[Coral-List] The economic valuation for natural resources damage
jmcmanus at rsmas.miami.edu
Wed Apr 27 16:06:40 EDT 2016
There are countries that impose fines, and it is good to compare such values. I thought I would discuss an alternative approach -- habitat equivalency analysis.
The US federal system is not about fines. It is about replacing lost ecosystem services. As all US waterways are under the jurisdiction of the US Army Corps of Engineers, they usually follow these procedures -- generally in cooperation with other resource agencies.
Suppose someone temporarily damages a part of a coral community of 100 sq m at 100% coral cover. This is expected to grow back in 5 years (only for illustration -- it is usually much longer). If we use the traditional approach of assuming a linear recovery rate, it will be at 20% after year 1, 40% after year 2, then 60%, 80% and then 100% end-of-year recovery. Thus, society has lost 80% + 60% + 40% + 20% service value per year = 200%, even though it completely recovered. The units are often expressed in terms of area-years. Using habitat equivalency analysis, we often apply a rate of discount per year (as if it was about money, even though it is not), then require a similar mitigation site to be 'planted' (ideally). The size of that site depends both on the expected rate of recovery of the damaged site, and the expected rate of growth at the new site. Thus, the cost is just the cost of making the mitigation site. Of course, there may also be law suits and punitive fines as well, but these are not widely standardized.
The 'VisualHEA" software distributed by Nova-Southeastern University's National Coral Reef Institute is designed to assist with these calculations for both simple and far more complex cases. However, many people highly recommend doing the calculations via a spreadsheet at least until one has a good grasp on the process. This is not as difficult as it sounds, and I teach it as a two-class section in one of my university courses.
There are clearly some problems with this. One must choose start, mid-, or end year calculations, and all of these differ. Coral communities never grow linearly -- they tend to follow an "S" curve unless disrupted. One rarely knows in advance how long it will take a coral community to recover to its initial state. One also often has no mitigation site to plant -- if corals can grow someplace, they usually already do. As with the linear assumption, the process gets fudged a bit, such as through the use of artificial coral substrates or even redirecting the work to more general conservation which is aimed at replacing the lost ecosystem services somehow. The rate of planting success is rarely accounted for. Often, there is no follow-up to ensure that the site is steered through things such as diseases and weather damage. Additionally, many have argued that applying a rate of discounting to an ecosystem makes little sense, as ecosystems tend to increase in value over time unlike most manufactured commodities. The time frame one uses makes a big difference (10 years, 100 years, etc.). If one uses a discounting rate, one can extend the calculation until there is no significant change in values in each following year. However, that assumes that one is OK with applying the discount rate to begin with, and there is agreement on what that rate should be. Sometimes different species are treated separately and the whole combined in the end, based on known growth rates. However, especially in cases of high coral cover, there is a difference between knowing how long individual coral colonies take to grow, and knowing how long it will take coral communities to grow to a certain point.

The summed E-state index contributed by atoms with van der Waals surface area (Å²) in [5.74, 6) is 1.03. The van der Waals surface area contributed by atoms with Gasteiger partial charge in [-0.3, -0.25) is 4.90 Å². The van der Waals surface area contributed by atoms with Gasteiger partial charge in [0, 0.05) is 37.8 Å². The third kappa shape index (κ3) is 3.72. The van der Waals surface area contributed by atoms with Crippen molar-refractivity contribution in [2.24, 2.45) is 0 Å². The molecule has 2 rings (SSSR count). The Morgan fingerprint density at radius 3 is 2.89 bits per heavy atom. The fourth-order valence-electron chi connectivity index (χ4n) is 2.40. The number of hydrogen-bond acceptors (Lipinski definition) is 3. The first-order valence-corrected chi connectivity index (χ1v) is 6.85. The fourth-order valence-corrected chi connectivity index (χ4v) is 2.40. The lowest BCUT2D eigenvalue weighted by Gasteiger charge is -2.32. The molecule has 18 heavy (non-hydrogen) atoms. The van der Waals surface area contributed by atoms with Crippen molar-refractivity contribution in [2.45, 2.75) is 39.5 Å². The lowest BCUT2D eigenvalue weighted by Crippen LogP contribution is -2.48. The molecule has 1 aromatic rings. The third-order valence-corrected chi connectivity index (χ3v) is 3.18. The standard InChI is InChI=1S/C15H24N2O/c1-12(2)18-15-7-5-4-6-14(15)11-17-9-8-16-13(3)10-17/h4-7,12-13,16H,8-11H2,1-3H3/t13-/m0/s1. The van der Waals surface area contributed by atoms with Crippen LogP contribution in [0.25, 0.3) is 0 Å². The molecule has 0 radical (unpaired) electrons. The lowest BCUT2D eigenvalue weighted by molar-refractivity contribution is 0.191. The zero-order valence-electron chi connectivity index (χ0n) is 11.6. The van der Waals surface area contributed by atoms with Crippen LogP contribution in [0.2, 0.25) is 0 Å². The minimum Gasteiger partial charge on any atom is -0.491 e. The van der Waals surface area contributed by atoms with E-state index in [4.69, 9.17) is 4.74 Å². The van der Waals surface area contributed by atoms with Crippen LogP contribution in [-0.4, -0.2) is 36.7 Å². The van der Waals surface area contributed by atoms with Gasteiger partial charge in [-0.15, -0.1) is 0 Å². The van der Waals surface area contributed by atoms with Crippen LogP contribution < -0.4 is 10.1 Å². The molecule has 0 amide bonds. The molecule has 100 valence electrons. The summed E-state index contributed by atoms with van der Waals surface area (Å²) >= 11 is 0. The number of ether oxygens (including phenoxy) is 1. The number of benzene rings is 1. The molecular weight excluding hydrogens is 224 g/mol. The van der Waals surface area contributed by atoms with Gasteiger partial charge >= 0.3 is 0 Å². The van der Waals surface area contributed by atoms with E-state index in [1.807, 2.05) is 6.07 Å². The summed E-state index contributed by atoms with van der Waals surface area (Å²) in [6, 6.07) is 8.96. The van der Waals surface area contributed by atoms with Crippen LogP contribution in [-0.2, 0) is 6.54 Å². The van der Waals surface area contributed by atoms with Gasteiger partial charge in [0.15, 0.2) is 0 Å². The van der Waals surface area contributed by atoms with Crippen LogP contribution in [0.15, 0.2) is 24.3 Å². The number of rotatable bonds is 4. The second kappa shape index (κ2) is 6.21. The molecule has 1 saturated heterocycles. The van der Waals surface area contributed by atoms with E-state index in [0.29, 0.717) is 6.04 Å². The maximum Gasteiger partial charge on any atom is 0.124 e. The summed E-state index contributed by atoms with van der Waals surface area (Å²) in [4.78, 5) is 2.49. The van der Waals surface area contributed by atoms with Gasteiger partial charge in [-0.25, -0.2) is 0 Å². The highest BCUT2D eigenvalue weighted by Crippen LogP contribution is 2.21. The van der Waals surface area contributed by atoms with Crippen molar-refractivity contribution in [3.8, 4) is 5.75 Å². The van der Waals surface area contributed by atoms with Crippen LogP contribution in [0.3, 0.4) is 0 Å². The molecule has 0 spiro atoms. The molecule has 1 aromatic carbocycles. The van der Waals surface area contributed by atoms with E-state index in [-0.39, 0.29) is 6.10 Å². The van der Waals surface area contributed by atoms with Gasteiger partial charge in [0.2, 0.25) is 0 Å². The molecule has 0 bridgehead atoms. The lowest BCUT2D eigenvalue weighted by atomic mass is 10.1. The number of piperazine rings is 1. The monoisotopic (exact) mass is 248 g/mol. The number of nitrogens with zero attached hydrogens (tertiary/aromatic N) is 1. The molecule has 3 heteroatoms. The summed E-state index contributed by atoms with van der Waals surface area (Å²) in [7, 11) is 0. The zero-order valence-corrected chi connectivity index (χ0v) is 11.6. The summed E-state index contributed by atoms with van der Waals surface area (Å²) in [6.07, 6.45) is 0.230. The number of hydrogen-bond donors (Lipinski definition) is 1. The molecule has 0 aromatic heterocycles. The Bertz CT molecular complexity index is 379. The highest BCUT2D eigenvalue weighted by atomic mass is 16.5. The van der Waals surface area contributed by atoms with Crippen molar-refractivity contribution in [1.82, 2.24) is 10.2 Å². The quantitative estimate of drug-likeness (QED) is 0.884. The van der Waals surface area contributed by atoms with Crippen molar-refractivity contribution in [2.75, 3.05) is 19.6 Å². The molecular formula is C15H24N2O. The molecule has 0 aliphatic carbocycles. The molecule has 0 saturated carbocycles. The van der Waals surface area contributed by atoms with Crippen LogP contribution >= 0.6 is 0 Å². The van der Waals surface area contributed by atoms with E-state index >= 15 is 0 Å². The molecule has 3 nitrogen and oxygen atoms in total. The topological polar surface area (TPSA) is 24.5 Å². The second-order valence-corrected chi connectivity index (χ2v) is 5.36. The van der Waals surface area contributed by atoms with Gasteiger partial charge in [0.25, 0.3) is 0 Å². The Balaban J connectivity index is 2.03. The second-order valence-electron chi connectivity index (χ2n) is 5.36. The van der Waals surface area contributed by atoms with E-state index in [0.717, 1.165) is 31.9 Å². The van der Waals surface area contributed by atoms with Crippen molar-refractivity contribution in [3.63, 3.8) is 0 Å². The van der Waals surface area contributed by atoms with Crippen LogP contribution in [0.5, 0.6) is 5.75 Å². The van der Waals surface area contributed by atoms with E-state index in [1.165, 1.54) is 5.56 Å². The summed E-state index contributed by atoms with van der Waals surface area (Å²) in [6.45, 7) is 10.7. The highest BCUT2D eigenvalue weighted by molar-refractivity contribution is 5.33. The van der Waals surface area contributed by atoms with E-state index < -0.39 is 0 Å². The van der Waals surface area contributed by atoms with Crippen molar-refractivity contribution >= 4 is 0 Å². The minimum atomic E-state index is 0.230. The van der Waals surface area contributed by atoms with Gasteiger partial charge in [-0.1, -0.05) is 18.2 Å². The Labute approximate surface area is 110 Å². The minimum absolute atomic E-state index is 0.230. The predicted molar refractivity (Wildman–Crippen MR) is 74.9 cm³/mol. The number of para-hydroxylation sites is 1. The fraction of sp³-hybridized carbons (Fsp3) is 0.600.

The whole process usually works better with seagrass than with coral communities. However, it makes more sense than simply charging a fine and not fixing anything. It has held up in court in several cases.
There are efforts underway to address each of the problems I have mentioned..
From: coral-list-bounces at coral.aoml.noaa.gov [coral-list-bounces at coral.aoml..noaa.gov] on behalf of Mahmoud Sarhan [mahmoud.srhan at gmail.com]
Sent: Wednesday, April 27, 2016 1:56 PM
To: coral-list at coral.aoml.noaa.gov
Subject: [Coral-List] The economic valuation for natural resources damage
I work with a team to establish systematic procedures for the economic
valuation and monetary calculation to support the natural resources damage
assessment (NRDA) process in Egypt in order to help officials and staff in
Ministry of Environment to deal with natural resources injuries and
calculate the monetary value of compensations owed. We will focus on marine
environment injuries especially oil spill and ship grounding on coral
reefs. We are currently reviewing the international practice in the
economic valuation for NRDA.
I highly appreciate sharing with us any experiences, case studies and
resources related to this topic. I would definitely welcome any possible
in-depth discussion in this interesting topic over phone or Skype.
Mahmoud Sarhan *MSc, MPS*
Center for Sustainable Global Enterprise
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